Mick Wallace Our 4th Podcast on #coronavirus #Sanctions and the failure of #EU to show Solidarity inside Europe and beyond. Pres… https://t.co/S9lcBTPQgE
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To ask the Minister for Public Expenditure and Reform if he plans to equality proof cuts made by him in Budget 2014;  and if he will make a statement on the matter.

- Mick Wallace

For ORAL reply on Wednesday, 9th October 2013


With regard to next week’s Budget, while the primary objective has been to reduce the deficit and return stability to the public finances, it has been of vital importance to the Government to spread the burden of adjustments in as fair and as equitable a manner as possible whilst also seeking to minimise any negative impact on economic growth.  Furthermore, it is the Government’s responsibility to ensure that all available resources are spent carefully and that critical public services continue to be delivered.

In this context, the Government recognises that expenditure on social supports has an important impact on stabilising our domestic economy through supporting the overall demand for goods and services.  Over the past few years, we have maintained primary weekly rates of social welfare payments.  In 2013 we will spend €20.2 billion on Social Welfare.  This means that all pensioners and all those under 66, such as people with disabilities and jobseekers, have had their weekly primary payments fully maintained since this Government took office.

Similarly, in the area of Education, the Government has protected DEIS resources.  In Budget 2013, for example, we ensured that there was no overall change to DEIS-related staffing levels or DEIS funding. As part of the DEIS programme, over the course of this year some €93 million is being provided to 850 schools supporting 167,000 pupils.  This funding is provided, in addition to the normal funding allocation, to address educational disadvantage by prioritising the educational needs of children and young people from disadvantaged communities, from pre-school right through second-level education.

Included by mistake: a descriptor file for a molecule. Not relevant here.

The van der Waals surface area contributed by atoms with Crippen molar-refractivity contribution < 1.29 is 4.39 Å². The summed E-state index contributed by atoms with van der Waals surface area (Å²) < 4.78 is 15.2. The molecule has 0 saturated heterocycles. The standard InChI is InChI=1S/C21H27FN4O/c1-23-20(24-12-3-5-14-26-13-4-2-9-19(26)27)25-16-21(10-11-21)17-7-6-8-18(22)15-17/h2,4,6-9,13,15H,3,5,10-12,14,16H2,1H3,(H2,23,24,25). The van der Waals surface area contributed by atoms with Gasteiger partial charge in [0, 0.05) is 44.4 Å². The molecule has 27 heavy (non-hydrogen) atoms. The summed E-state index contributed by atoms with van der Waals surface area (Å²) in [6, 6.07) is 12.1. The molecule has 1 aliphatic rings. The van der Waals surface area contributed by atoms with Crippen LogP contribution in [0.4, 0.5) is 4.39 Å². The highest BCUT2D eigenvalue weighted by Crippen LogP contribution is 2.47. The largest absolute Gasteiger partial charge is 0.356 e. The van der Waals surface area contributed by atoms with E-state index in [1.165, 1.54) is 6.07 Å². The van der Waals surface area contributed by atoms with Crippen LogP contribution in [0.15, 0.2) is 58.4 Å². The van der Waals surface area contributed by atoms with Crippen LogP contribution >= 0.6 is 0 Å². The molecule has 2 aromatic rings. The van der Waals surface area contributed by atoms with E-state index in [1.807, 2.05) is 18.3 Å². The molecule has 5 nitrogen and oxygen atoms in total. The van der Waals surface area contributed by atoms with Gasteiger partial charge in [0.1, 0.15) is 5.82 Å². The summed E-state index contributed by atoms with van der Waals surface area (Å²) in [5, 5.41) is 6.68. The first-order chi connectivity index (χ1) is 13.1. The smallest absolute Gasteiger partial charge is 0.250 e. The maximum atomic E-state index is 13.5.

All Ministers are responsible for assessing policy proposals in their areas and considerations of equality form an important component of budgetary discussions by Government.  When making Government decisions on Budget matters, the Government is very much aware of issues such as gender equality, persons experiencing or at risk of poverty or social exclusion, and people with disabilities. These proposals are now under careful consideration by Government in advance of finalising the 2014 Estimates and on Budget day, the Government will publish illustrative cases showing the effect of major changes in revenue and certain social welfare payments.

Furthermore, as the Deputy is aware, I introduced the new ‘whole-of-year’ budgeting reform, which was announced in the Comprehensive Expenditure Report 2012-2014.  This new process has been designed to enhance the role and the policy relevance of the Oireachtas in particular with regard to the role of Committees in ex-ante consideration of resource allocation priorities in each area.  In the future, I intend that this will provide a forum in which Oireachtas Committees and Departments can assess and discuss the equality implications of any policy proposal in advance of the final Estimates decisions.

With regard to the progressive nature of the Budget, I would like to point out to the Deputies that the ESRI recently published analysis on the distributional impacts of Budgets 2009 to 2013.  Their analysis shows that the overall adjustment to date has been progressive in nature with the lowest losses occurring in the lower income deciles and the highest losses in the top income deciles.  In addition to this, I feel it is important to point out that Ireland’s tax and benefits system has been shown by the OECD to be highly redistributive with the tax system shown to be the most progressive of developed economies.

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Namaleaks is a project that seeks to uncover possible injustice and poor practice related to NAMA (National Asset Management Agency) and financial institutions in Ireland.


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